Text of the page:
The Use of Life Insurance for Final Expenses

Do you want to be buried or cremated? Your wish comes with certain costs. The average cost of a casket alone is over $2,000 whereas cremation is a few hundred dollars. Neither of these estimates includes memorial or funeral services which can consist of expenses for venue rental, music, flowers, food, etc.

Burial or cremation expenses are not the only costs associated with a death, however. You will also need to consider the fact that you may incur medical expenses prior to your death. If you have any debt, creditors will also be knocking on the door after your demise.

Using Life Insurance to Protect Your Family from Medical Expenses

According to Stanford School of Medicine, 60% of Americans die in acute care hospitals and 20% in nursing homes. Deductibles, coinsurance, and co-payments not covered by your health insurance can leave behind a lot of bills. Creditors will go after assets in your estate in an attempt to be paid, which means less going to your heirs. Life insurance can replace these funds your loved ones may have been counting on.

Using Life Insurance to Protect Your Family from Your Debt

As I mentioned a moment ago, creditors can go after assets in your estate if they are owed money. This process happens in probate. The cost of probate can vary but often includes court fees, representation fees, attorney fees, and appraisal fees. Certain debts and taxes are paid from the estate and anything left over is distributed to your heirs/beneficiaries.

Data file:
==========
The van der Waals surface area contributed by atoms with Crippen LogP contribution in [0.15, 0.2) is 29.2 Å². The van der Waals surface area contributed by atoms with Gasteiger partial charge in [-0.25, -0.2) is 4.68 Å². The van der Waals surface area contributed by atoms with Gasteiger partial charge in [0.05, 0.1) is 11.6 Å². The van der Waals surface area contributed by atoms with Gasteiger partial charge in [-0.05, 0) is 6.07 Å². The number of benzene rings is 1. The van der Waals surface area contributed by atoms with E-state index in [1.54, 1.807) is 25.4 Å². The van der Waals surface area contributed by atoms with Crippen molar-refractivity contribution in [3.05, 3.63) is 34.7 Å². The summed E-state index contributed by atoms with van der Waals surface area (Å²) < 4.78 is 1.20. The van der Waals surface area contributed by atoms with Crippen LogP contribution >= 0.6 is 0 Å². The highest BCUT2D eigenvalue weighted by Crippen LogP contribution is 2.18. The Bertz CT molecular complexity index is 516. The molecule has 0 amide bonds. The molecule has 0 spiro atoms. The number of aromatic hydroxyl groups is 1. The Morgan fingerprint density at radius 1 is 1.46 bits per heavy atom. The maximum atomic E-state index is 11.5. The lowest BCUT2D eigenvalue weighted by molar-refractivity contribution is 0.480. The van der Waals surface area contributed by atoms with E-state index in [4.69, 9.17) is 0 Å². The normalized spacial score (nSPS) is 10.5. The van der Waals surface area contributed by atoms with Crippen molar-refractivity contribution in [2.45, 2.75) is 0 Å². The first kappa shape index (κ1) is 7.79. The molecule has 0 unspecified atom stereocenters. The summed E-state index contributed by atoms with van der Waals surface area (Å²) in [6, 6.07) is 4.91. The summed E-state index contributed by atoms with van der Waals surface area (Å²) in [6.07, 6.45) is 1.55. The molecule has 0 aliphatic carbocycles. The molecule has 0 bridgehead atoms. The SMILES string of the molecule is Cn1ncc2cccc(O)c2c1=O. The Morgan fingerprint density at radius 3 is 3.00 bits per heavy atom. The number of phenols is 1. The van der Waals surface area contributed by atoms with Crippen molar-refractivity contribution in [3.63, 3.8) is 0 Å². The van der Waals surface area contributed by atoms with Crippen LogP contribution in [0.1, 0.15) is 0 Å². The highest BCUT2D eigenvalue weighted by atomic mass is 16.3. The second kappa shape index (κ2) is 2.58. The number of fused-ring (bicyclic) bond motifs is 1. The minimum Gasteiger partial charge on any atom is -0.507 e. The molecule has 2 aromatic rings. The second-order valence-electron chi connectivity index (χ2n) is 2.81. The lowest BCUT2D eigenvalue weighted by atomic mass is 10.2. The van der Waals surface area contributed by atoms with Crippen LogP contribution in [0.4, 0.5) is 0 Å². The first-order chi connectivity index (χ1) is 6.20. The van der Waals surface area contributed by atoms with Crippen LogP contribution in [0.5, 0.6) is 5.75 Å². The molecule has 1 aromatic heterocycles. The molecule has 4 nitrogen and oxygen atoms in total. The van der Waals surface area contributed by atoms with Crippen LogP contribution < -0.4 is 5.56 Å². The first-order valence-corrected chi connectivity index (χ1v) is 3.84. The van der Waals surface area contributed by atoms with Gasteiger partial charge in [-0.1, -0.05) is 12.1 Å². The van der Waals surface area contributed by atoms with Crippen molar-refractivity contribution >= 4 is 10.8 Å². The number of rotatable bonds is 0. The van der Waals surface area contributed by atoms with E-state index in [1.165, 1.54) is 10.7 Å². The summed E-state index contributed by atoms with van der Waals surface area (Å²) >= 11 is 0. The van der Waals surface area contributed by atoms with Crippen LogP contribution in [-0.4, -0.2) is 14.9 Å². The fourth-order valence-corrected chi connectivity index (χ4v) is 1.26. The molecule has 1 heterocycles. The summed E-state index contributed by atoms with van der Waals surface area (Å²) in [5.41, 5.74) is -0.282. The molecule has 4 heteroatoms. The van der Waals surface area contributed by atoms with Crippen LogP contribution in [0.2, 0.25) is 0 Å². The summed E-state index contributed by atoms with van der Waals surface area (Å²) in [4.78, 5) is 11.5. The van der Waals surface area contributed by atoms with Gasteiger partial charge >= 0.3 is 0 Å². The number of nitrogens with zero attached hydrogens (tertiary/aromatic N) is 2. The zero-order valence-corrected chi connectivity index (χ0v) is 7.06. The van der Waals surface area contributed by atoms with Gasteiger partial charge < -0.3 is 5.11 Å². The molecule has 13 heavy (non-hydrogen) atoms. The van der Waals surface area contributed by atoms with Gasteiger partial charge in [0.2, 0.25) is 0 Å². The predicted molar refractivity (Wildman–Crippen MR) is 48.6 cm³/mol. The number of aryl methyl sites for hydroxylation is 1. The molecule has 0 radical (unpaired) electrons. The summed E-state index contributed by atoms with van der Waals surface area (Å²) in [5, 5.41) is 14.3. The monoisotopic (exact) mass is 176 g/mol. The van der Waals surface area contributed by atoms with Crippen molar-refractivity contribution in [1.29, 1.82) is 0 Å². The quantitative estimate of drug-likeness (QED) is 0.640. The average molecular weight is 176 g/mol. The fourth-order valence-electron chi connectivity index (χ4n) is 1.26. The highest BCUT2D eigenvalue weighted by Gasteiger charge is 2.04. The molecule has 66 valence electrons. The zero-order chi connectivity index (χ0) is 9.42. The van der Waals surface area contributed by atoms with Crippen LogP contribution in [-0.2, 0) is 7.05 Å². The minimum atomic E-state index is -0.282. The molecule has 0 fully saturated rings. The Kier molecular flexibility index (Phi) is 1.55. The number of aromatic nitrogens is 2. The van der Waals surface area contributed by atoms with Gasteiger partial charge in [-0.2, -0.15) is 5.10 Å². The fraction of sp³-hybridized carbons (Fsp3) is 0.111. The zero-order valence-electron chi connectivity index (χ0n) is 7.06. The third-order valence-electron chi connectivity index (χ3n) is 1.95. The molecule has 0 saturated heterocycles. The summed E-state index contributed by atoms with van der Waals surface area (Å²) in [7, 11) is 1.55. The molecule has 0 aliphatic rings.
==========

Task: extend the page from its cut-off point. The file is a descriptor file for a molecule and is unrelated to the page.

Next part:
The life insurance death benefit you leave behind cannot be touched by creditors or debt collectors though. Life insurance is exempt from probate and will go straight to your beneficiaries.

The Use of Life Insurance for Emergency Repair or Replacement

What happens if you die in a car crash or a house fire? What vehicle will your family drive? Where will your family live? Although your car and house are both likely insured, life insurance will pay a claim typically much faster than a property insurance claim. Your family can use the life insurance death benefit to purchase a replacement vehicle or rent temporary housing.

If you have permanent life insurance that accumulates a cash value and you are in a car accident or house fire, but don’t die, your life insurance policy even provides access to quick emergency funds if needed.